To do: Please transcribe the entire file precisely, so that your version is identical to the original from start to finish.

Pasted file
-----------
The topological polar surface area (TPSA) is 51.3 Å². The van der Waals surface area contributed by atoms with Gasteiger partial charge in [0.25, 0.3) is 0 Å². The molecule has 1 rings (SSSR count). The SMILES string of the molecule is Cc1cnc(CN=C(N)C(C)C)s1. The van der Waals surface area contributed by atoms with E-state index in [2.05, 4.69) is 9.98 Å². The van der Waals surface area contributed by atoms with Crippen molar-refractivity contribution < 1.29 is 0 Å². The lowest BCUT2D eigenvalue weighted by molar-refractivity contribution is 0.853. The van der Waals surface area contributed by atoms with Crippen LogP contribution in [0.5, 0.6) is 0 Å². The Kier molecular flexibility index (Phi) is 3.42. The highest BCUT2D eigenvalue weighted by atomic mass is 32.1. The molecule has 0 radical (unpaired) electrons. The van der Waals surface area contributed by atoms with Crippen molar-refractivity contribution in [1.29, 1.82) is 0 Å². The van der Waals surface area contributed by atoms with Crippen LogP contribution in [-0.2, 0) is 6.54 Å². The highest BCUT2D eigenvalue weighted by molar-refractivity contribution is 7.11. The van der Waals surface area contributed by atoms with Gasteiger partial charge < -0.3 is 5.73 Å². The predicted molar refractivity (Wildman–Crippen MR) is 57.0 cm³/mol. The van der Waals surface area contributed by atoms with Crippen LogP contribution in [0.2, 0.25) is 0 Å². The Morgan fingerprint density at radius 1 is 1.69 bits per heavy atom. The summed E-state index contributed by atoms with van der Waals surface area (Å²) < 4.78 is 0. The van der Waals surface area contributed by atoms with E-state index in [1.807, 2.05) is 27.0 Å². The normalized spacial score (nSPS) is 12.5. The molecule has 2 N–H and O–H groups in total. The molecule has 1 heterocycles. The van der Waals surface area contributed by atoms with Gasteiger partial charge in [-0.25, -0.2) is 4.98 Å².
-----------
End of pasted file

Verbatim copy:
The topological polar surface area (TPSA) is 51.3 Å². The van der Waals surface area contributed by atoms with Gasteiger partial charge in [0.25, 0.3) is 0 Å². The molecule has 1 rings (SSSR count). The SMILES string of the molecule is Cc1cnc(CN=C(N)C(C)C)s1. The van der Waals surface area contributed by atoms with E-state index in [2.05, 4.69) is 9.98 Å². The van der Waals surface area contributed by atoms with Crippen molar-refractivity contribution < 1.29 is 0 Å². The lowest BCUT2D eigenvalue weighted by molar-refractivity contribution is 0.853. The van der Waals surface area contributed by atoms with Crippen LogP contribution in [0.5, 0.6) is 0 Å². The Kier molecular flexibility index (Phi) is 3.42. The highest BCUT2D eigenvalue weighted by atomic mass is 32.1. The molecule has 0 radical (unpaired) electrons. The van der Waals surface area contributed by atoms with Crippen molar-refractivity contribution in [1.29, 1.82) is 0 Å². The van der Waals surface area contributed by atoms with Crippen LogP contribution in [-0.2, 0) is 6.54 Å². The highest BCUT2D eigenvalue weighted by molar-refractivity contribution is 7.11. The van der Waals surface area contributed by atoms with Gasteiger partial charge < -0.3 is 5.73 Å². The predicted molar refractivity (Wildman–Crippen MR) is 57.0 cm³/mol. The van der Waals surface area contributed by atoms with Crippen LogP contribution in [0.2, 0.25) is 0 Å². The Morgan fingerprint density at radius 1 is 1.69 bits per heavy atom. The summed E-state index contributed by atoms with van der Waals surface area (Å²) < 4.78 is 0. The van der Waals surface area contributed by atoms with E-state index in [1.807, 2.05) is 27.0 Å². The normalized spacial score (nSPS) is 12.5. The molecule has 2 N–H and O–H groups in total. The molecule has 1 heterocycles. The van der Waals surface area contributed by atoms with Gasteiger partial charge in [-0.25, -0.2) is 4.98 Å².